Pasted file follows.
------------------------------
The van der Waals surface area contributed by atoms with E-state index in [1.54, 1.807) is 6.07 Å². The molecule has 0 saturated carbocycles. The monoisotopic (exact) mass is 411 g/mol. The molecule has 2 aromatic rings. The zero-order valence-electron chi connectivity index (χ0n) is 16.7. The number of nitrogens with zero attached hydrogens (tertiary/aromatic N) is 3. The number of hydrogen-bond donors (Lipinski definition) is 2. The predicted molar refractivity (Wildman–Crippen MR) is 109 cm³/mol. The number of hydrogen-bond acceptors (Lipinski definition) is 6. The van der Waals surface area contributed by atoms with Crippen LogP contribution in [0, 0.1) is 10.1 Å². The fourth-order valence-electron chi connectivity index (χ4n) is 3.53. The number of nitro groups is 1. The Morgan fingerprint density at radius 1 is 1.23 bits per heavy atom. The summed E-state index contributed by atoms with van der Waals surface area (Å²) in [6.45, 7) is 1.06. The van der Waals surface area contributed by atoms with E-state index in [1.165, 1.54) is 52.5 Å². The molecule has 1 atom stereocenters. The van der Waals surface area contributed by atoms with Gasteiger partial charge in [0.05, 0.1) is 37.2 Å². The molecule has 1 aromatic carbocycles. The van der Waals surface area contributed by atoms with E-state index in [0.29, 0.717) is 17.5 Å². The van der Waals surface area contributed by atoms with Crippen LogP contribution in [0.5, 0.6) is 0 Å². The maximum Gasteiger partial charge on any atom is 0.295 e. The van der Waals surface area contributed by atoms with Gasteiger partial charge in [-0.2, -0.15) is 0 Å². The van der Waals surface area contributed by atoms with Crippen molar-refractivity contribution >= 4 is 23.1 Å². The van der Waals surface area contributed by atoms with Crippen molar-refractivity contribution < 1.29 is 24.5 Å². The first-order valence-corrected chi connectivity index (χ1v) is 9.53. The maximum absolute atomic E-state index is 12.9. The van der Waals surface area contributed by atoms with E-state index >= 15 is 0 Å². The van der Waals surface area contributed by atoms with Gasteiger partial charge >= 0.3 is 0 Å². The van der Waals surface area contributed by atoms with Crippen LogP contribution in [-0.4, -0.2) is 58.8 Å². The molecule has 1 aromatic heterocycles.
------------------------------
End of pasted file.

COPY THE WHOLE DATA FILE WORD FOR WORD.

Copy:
The van der Waals surface area contributed by atoms with E-state index in [1.54, 1.807) is 6.07 Å². The molecule has 0 saturated carbocycles. The monoisotopic (exact) mass is 411 g/mol. The molecule has 2 aromatic rings. The zero-order valence-electron chi connectivity index (χ0n) is 16.7. The number of nitrogens with zero attached hydrogens (tertiary/aromatic N) is 3. The number of hydrogen-bond donors (Lipinski definition) is 2. The predicted molar refractivity (Wildman–Crippen MR) is 109 cm³/mol. The number of hydrogen-bond acceptors (Lipinski definition) is 6. The van der Waals surface area contributed by atoms with Crippen LogP contribution in [0, 0.1) is 10.1 Å². The fourth-order valence-electron chi connectivity index (χ4n) is 3.53. The number of nitro groups is 1. The Morgan fingerprint density at radius 1 is 1.23 bits per heavy atom. The summed E-state index contributed by atoms with van der Waals surface area (Å²) in [6.45, 7) is 1.06. The van der Waals surface area contributed by atoms with E-state index in [1.165, 1.54) is 52.5 Å². The molecule has 1 atom stereocenters. The van der Waals surface area contributed by atoms with Gasteiger partial charge in [0.05, 0.1) is 37.2 Å². The molecule has 1 aromatic carbocycles. The van der Waals surface area contributed by atoms with E-state index in [0.29, 0.717) is 17.5 Å². The van der Waals surface area contributed by atoms with Crippen LogP contribution in [0.5, 0.6) is 0 Å². The maximum Gasteiger partial charge on any atom is 0.295 e. The van der Waals surface area contributed by atoms with Gasteiger partial charge in [-0.2, -0.15) is 0 Å². The van der Waals surface area contributed by atoms with Crippen molar-refractivity contribution >= 4 is 23.1 Å². The van der Waals surface area contributed by atoms with Crippen molar-refractivity contribution < 1.29 is 24.5 Å². The first-order valence-corrected chi connectivity index (χ1v) is 9.53. The maximum absolute atomic E-state index is 12.9. The van der Waals surface area contributed by atoms with E-state index >= 15 is 0 Å². The van der Waals surface area contributed by atoms with Gasteiger partial charge >= 0.3 is 0 Å². The van der Waals surface area contributed by atoms with Crippen LogP contribution in [-0.4, -0.2) is 58.8 Å². The molecule has 1 aromatic heterocycles.